A: Yes! As time slots are sure to fill up, please make sure you reserve a time slot on our website to assure you are able to come in and get tested.
Q: I tested positive and am felling better now, can I stop the self-quarantine sooner?
A: No, unfortunately not. The purpose of the self-quarantine is to prevent the spread of the disease to others, which is possible even if you feel better.
Q: Do I need to tell people that I have had contact with that I have Covid-19?
A: Yes. You should notify anyone you have had close contact with (closer than 6 feet apart, with no mask on, for more than a few minutes) that you have Covid-19, and that they need to self-quarantine for 14 days from that contact. The health department may call you for contact-tracing. Please answer that call and assist them with this.
Q: Do my friends and family members need to be tested?
A: If they can easily self-quarantine for a period of 14 days and they do not have symptoms, then they do not necessarily need to be tested. However, if they want to be tested, we will be happy to test them.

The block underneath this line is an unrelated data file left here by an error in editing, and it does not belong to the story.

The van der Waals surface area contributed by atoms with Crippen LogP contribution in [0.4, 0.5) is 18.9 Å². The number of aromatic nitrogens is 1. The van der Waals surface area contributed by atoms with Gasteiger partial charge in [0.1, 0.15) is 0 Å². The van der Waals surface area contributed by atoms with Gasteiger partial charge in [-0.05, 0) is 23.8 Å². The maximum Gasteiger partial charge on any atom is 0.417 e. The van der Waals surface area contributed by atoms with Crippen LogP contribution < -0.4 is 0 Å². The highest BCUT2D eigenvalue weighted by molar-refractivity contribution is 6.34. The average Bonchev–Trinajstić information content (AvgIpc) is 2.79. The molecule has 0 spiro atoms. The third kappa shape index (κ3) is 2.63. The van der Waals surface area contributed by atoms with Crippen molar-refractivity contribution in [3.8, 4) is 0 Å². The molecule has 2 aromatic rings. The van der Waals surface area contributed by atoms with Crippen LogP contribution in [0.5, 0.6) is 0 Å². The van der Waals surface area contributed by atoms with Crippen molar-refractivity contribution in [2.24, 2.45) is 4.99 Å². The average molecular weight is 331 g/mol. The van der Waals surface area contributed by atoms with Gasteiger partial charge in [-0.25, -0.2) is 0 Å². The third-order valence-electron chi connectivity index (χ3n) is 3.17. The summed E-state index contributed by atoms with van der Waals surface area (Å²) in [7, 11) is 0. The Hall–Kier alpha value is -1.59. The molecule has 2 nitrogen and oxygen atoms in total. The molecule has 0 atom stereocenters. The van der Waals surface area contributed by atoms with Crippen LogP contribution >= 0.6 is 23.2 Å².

Q: Do I need to be re-tested after my self-quarantine?
A: The CDC no longer requires testing to ensure that your disease has resolved. If you self-quarantine for at least 10 days from the start of your symptoms, and no longer have fever, you may stop self-quarantine without any further testing. If your work requires you to be re-tested, we can do a repeat rapid test once your self-quarantine is complete.
Q: Do I need to do anything differently after the self-quarantine?
A: You should continue to wear a mask outside of the house, stay at least 6 feet away from people, and avoid large gatherings. This is a new disease: we cannot pinpoint exactly when you stop being contagious, and we do not know how long immunity lasts. You will need to continue to take precautions.
Q: Will I develop any more symptoms than I have now?
A: You might, especially if you had very mild symptoms when you were diagnosed. You might develop fever, cough, shortness of breath, fatigue, “body aches,” or changes in smell and taste. Many people, however, do not develop any more symptoms.
Q: What should I watch out for?
A: The main thing you should pay attention to is your breathing. If you become short of breath, you should go to the ER immediately, and tell them that you have Covid-19. Also go to the ER if you become confused, or if you can’t keep down liquids.